Ely derailed train: Carriages were due in for a service
An investigation into a freight train that derailed in Cambridgeshire has recommended that wagon maintenance be improved.
The Rail Accident Investigation Branch (RAIB) blamed the damping system on the flat wagons for the accident.
Twelve wagons came off the tracks at Queen Adelaide, near the Ely North junction, on 14 August last year.
It disrupted passenger services from Peterborough and Cambridge to Stansted Airport and London for days.
The train had been travelling from Felixstowe to Doncaster when it derailed at approximately 14:20 BST. No-one was injured.
It was doing 41mph at the time it derailed and continued to run for around 350m, causing "significant damage" to the track.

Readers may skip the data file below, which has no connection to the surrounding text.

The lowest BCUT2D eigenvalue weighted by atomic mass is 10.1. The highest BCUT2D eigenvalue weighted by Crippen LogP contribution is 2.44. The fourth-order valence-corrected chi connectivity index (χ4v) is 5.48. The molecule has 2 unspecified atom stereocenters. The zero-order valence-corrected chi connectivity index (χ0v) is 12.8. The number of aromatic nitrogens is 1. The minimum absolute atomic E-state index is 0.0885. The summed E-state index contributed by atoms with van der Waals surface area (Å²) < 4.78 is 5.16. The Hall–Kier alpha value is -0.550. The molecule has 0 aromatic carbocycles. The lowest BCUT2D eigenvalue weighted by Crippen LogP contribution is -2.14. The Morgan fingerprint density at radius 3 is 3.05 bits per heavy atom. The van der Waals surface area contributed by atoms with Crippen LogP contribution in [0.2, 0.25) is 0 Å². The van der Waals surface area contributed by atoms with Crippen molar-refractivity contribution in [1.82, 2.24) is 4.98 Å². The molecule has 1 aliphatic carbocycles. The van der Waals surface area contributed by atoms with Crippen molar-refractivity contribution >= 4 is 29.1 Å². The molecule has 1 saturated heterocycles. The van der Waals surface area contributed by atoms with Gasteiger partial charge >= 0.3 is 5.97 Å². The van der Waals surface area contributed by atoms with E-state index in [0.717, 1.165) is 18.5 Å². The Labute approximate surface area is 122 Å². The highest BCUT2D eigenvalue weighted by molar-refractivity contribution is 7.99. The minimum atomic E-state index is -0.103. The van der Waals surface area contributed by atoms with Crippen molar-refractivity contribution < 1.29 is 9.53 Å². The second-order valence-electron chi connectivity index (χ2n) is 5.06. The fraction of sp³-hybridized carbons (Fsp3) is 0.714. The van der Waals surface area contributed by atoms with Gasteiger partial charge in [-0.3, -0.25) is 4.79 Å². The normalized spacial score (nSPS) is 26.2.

The RAIB report found the 33 wagons had been repaired in 2010 and were due for their next service the year of the crash.
It said the company responsible for the work "did not appropriately validate the maintenance specification to ensure continued safe operation" until then.
The report confirmed that all of the damping components on the fleet of wagons had since been replaced.
It also recommended that repair limits quoted in guidelines by manufacturers "should not be used as maintenance limits" and called for those in charge of train safety to have a "validated system of maintenance in place".